May 17, 2009
Men Throwing Bricks
The one on the ground lofts two at a time
with just the right lift for them to finish
their rise as the one on the scaffold turns
to accept them like a gift and place them
on the growing stack. They chime slightly
on the catch. You'd have to do this daily,
morning and afternoon, not to marvel.
It's the birthday of Mexican writer and diplomat Alfonso Reyes, (books by this author) born in Monterrey, Mexico (1889). When he was 21, he published a very successful book of essays, Cuestiones estéticas. And when he was 22, he wrote a short story called "La Cena" ("The Supper"), which was one of the first pieces to be classified as Latin American magical realism — the genre that's now used to describe work by authors like Gabriel García Márquez and Isabel Allende.
The year after he wrote that story, his father, a governor, was assassinated. Reyes graduated from law school and got a job with Mexico's foreign service. He was posted to France and then spent a decade in Spain, largely missing out on the violent Mexican Revolution at home. He served as ambassador to Argentina and Brazil, and returned to Mexico after he retired.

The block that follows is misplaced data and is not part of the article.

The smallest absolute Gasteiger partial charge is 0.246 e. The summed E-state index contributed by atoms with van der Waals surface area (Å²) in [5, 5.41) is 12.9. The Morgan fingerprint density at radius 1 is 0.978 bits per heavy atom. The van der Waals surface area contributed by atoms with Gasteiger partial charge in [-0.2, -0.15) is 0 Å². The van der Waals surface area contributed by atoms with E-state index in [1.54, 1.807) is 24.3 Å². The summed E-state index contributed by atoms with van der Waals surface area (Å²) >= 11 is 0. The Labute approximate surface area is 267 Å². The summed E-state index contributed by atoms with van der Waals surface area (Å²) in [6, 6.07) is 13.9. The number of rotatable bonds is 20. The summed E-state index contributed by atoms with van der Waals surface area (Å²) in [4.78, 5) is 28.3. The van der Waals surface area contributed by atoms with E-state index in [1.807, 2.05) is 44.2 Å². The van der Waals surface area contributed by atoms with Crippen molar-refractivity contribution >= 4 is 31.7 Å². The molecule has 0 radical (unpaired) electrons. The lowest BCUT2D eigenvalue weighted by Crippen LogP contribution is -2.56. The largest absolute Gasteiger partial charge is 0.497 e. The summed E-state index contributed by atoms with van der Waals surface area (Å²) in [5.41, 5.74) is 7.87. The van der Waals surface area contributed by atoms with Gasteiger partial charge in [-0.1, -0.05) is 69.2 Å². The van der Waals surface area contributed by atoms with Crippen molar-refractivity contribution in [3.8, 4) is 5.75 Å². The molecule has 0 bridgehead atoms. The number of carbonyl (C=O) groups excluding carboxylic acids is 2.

His complete works have been published in 26 volumes, and he has translated the work of Robert Louis Stevenson, G.K. Chesterton, Anton Chekhov, and Homer.
On this day in 1954, the United States Supreme Court ruled on Brown vs. Board of Education. The unanimous ruling stated that racial segregation in public schools violated the 14th Amendment to the Constitution, which guarantees equal protection of the law to all citizens.
It's the birthday of composer Erik Satie, born in a seaport town in northern France (1866). He's known for his eccentric piano pieces, with French titles that roughly translate into Flabby Preludes (for a Dog) (1912) and Three Pieces in the Shape of a Pear (1903). His scores also contain instructions to the performers like "Light as an egg," "With astonishment," or "Work it out yourself."
Be well, do good work, and keep in touch.®